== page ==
Hughes, B., M. Levey, J. Brown, M. Fountain, A. Carlisle, S. Litvin, W. Heady, M. Gleason, C. Greene. 2014. Nursery functions of U.S. west coast estuaries: the state of knowledge for juveniles of focal invertebrate and fish species. A technical report for The Nature Conservancy and The Pacific Marine and Estuarine Fish Habitat Partnership. In Press. 180 pp.

Hughes, B., M. Fountain, A. Carlisle, M. Levey, M. Gleason. 2012. The impacts of nutrient loading and environmental conditions on the fish assemblage and available nursery habitat in Elkhorn Slough. The Nature ConservancySee PDF

Overstrom-Coleman, M.O., B.B. Hughes, S.D. Connell, M.H. Graham. 2013. Habitat associations in tropical kelp systems: comparisons to temperate paradigms. In reviewMarine Ecology Progress Series.

Heim, W.H., M. Stephenson, B.B. Hughes, A. Newman, M. Marvin-DiPasquale, J.M. Holloway, K.H. Coale. 2013. Spatial distribution of solid phase total mercury in Yolo Bypass, CA. USA: implications for land use management of mercury contaminated floodplains. In reviewScience of the Total Environment. 

Hughes, B.B., J. Haskins , K. Wasson, and E. Watson. 2011. Identifying factors that influence expression of eutrophication in a central California estuary. Marine Ecology Progress Series 439:31-43. See PDF

Hughes, B.B. 2010. Variable effects of a kelp foundation species on rocky intertidal diversity and species interactions in central California. Journal of Experimental Marine Biology and Ecology 393:90-99.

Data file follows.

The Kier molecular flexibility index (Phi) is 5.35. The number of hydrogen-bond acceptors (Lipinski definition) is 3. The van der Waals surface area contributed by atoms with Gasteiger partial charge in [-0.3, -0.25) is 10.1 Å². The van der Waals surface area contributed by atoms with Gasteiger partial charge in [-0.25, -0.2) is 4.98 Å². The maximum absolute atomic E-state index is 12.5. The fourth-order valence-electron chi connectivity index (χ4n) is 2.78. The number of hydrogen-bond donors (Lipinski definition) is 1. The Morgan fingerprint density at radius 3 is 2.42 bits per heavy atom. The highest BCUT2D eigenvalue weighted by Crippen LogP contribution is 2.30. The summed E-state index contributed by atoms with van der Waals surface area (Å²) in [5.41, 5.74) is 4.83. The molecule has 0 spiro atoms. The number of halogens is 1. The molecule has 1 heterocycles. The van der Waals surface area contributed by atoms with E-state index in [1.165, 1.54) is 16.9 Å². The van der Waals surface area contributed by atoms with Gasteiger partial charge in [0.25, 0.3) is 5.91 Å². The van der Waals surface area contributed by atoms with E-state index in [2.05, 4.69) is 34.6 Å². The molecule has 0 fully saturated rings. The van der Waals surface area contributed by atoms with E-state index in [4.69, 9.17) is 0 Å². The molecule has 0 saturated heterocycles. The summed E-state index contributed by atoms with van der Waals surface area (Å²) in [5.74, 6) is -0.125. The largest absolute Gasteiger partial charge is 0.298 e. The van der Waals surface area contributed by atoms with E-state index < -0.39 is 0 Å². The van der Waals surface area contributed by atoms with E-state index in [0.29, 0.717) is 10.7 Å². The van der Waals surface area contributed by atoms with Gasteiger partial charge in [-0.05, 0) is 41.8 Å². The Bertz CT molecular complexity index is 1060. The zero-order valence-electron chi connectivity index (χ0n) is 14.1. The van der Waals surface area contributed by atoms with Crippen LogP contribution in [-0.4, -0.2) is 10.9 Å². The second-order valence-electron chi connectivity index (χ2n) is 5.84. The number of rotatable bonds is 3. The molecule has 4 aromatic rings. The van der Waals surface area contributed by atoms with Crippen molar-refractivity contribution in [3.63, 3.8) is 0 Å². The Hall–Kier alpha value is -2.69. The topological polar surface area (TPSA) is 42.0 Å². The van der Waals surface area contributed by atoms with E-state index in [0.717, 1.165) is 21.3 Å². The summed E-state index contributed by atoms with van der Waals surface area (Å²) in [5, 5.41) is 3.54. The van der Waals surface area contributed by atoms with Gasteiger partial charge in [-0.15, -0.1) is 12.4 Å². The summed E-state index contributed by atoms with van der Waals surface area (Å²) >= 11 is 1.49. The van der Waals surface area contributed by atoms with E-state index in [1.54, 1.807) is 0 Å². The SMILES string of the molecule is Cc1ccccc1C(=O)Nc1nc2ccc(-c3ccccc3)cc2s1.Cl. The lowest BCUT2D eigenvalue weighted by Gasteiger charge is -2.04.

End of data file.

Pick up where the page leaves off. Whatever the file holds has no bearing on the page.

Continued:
Hughes, B., Haskins, J., Wasson, K. 2010. Assessment of the effects of nutrient loading in estuarine wetlands of the Elkhorn Slough watershed: a regional eutrophication report card. Elkhorn Slough Technical Report Series 2010:1.

Hughes, B. 2009. Synthesis for management of eutrophication issues in Elkhorn Slough. Elkhorn Slough Technical Report Series 2009:1.

Stepehnson, M., J. Negrey, and B. Hughes. 2009. Spatial and temporal trends of methyl mercury in California bays and harbors: A bioaccumulation approach to assess fish and water quality. California State Water Resources Control Board Technical Report.

Stephenson, M., W. Heim, B.B. Hughes, A. Bonnema and K. Coale. 2008. Methylmercury loading studies in Delta wetlands. CALFED Mercury Project, Task 5.3a.

Hernandez, G.C., B. Hughes and M. Graham. 2006. Reproductive longevity of drifting kelp Macrocystis pyrifera (Phaeophyceae) in Monterey Bay, USA. Journal of Phycology 42:1199-1207. See PDF


Hughes, B.B., M. Fountain, A. Carlisle, M. Gleason, M. Levey. 2014. Climate impacts to fish diversity and nursery function of a highly threatened estuary. In review. Proceedings of the National Academy of Sciences.

Hughes, B.B., K. Hammerstrom, N. Grant, *U. Hoshijima. 2014. A trophic cascade dictates a phase shift from macroalgae to seagrass in a macroalgal dominated estuary. In prep. Target journal: Ecology Letters. *Indicates Undergraduate Student Researcher

Mahoney, B., S. Honig, *J. Glanz, B.B. Hughes. 2014. Use of seagrass beds as indicators of environmental stress in the rocky intertidal. In prep. Target journal: Marine Ecology Progress Series. *Indicates Undergraduate Student Researcher